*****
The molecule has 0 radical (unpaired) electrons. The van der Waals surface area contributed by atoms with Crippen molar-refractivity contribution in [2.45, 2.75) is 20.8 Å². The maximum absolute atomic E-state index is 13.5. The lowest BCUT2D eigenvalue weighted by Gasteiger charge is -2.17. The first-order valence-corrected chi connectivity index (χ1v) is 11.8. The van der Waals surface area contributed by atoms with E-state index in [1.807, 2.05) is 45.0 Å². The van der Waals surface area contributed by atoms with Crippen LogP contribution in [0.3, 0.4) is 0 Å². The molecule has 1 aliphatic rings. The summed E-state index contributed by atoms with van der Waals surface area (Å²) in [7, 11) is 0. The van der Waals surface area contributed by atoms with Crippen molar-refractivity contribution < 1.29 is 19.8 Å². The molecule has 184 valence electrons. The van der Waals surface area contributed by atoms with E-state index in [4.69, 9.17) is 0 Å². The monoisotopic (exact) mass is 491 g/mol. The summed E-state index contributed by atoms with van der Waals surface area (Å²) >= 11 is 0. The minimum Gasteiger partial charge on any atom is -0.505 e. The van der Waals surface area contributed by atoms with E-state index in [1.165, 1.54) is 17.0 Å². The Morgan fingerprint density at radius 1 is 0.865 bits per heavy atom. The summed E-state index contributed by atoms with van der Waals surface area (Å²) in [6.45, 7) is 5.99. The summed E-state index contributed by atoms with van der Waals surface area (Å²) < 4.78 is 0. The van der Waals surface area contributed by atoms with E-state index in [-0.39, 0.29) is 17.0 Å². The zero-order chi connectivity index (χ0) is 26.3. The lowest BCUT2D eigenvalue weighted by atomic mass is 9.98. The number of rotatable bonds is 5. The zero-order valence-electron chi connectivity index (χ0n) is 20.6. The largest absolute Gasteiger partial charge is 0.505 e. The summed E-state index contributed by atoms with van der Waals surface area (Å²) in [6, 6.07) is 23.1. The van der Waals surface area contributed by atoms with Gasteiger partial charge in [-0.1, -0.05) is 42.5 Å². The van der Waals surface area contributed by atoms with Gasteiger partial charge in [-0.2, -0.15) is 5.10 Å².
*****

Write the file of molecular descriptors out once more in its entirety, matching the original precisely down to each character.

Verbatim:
The molecule has 0 radical (unpaired) electrons. The van der Waals surface area contributed by atoms with Crippen molar-refractivity contribution in [2.45, 2.75) is 20.8 Å². The maximum absolute atomic E-state index is 13.5. The lowest BCUT2D eigenvalue weighted by Gasteiger charge is -2.17. The first-order valence-corrected chi connectivity index (χ1v) is 11.8. The van der Waals surface area contributed by atoms with E-state index in [1.807, 2.05) is 45.0 Å². The van der Waals surface area contributed by atoms with Crippen LogP contribution in [0.3, 0.4) is 0 Å². The molecule has 1 aliphatic rings. The summed E-state index contributed by atoms with van der Waals surface area (Å²) in [7, 11) is 0. The van der Waals surface area contributed by atoms with Crippen molar-refractivity contribution < 1.29 is 19.8 Å². The molecule has 184 valence electrons. The van der Waals surface area contributed by atoms with E-state index in [4.69, 9.17) is 0 Å². The monoisotopic (exact) mass is 491 g/mol. The summed E-state index contributed by atoms with van der Waals surface area (Å²) >= 11 is 0. The minimum Gasteiger partial charge on any atom is -0.505 e. The van der Waals surface area contributed by atoms with E-state index in [1.165, 1.54) is 17.0 Å². The Morgan fingerprint density at radius 1 is 0.865 bits per heavy atom. The summed E-state index contributed by atoms with van der Waals surface area (Å²) in [6.45, 7) is 5.99. The summed E-state index contributed by atoms with van der Waals surface area (Å²) < 4.78 is 0. The van der Waals surface area contributed by atoms with E-state index in [-0.39, 0.29) is 17.0 Å². The zero-order chi connectivity index (χ0) is 26.3. The lowest BCUT2D eigenvalue weighted by atomic mass is 9.98. The number of rotatable bonds is 5. The zero-order valence-electron chi connectivity index (χ0n) is 20.6. The largest absolute Gasteiger partial charge is 0.505 e. The summed E-state index contributed by atoms with van der Waals surface area (Å²) in [6, 6.07) is 23.1. The van der Waals surface area contributed by atoms with Gasteiger partial charge in [-0.1, -0.05) is 42.5 Å². The van der Waals surface area contributed by atoms with Gasteiger partial charge in [-0.2, -0.15) is 5.10 Å².